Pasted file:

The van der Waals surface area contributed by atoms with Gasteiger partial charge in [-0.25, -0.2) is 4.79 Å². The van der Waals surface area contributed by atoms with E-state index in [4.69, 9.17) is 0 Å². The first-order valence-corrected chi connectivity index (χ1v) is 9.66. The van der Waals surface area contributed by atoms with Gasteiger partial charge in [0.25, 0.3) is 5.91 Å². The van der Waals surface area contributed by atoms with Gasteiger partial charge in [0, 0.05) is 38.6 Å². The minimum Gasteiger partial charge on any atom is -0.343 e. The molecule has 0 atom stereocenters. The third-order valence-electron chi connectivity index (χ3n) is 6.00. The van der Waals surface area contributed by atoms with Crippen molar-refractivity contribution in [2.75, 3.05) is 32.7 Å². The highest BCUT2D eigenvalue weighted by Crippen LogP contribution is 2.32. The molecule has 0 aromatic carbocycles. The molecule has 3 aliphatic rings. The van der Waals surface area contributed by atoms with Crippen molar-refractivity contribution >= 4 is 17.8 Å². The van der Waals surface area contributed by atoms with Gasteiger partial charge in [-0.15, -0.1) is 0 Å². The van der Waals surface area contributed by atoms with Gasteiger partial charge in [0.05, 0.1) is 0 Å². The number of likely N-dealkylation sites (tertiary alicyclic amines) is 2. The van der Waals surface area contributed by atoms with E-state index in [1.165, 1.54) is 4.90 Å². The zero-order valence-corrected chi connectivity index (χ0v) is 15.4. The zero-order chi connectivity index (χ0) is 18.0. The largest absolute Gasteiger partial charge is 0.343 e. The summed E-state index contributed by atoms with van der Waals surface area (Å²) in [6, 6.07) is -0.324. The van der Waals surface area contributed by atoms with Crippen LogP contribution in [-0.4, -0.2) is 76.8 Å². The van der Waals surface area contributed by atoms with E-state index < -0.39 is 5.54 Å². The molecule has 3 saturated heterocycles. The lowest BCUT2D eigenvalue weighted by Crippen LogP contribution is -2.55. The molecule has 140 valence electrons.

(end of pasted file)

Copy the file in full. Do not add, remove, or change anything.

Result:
The van der Waals surface area contributed by atoms with Gasteiger partial charge in [-0.25, -0.2) is 4.79 Å². The van der Waals surface area contributed by atoms with E-state index in [4.69, 9.17) is 0 Å². The first-order valence-corrected chi connectivity index (χ1v) is 9.66. The van der Waals surface area contributed by atoms with Gasteiger partial charge in [0.25, 0.3) is 5.91 Å². The van der Waals surface area contributed by atoms with Gasteiger partial charge in [0, 0.05) is 38.6 Å². The minimum Gasteiger partial charge on any atom is -0.343 e. The molecule has 0 atom stereocenters. The third-order valence-electron chi connectivity index (χ3n) is 6.00. The van der Waals surface area contributed by atoms with Crippen molar-refractivity contribution in [2.75, 3.05) is 32.7 Å². The highest BCUT2D eigenvalue weighted by Crippen LogP contribution is 2.32. The molecule has 0 aromatic carbocycles. The molecule has 3 aliphatic rings. The van der Waals surface area contributed by atoms with Crippen molar-refractivity contribution >= 4 is 17.8 Å². The van der Waals surface area contributed by atoms with Gasteiger partial charge in [-0.15, -0.1) is 0 Å². The van der Waals surface area contributed by atoms with Gasteiger partial charge in [0.05, 0.1) is 0 Å². The number of likely N-dealkylation sites (tertiary alicyclic amines) is 2. The van der Waals surface area contributed by atoms with E-state index in [1.165, 1.54) is 4.90 Å². The zero-order valence-corrected chi connectivity index (χ0v) is 15.4. The zero-order chi connectivity index (χ0) is 18.0. The largest absolute Gasteiger partial charge is 0.343 e. The summed E-state index contributed by atoms with van der Waals surface area (Å²) in [6, 6.07) is -0.324. The van der Waals surface area contributed by atoms with Crippen LogP contribution in [-0.4, -0.2) is 76.8 Å². The van der Waals surface area contributed by atoms with E-state index < -0.39 is 5.54 Å². The molecule has 3 saturated heterocycles. The lowest BCUT2D eigenvalue weighted by Crippen LogP contribution is -2.55. The molecule has 140 valence electrons.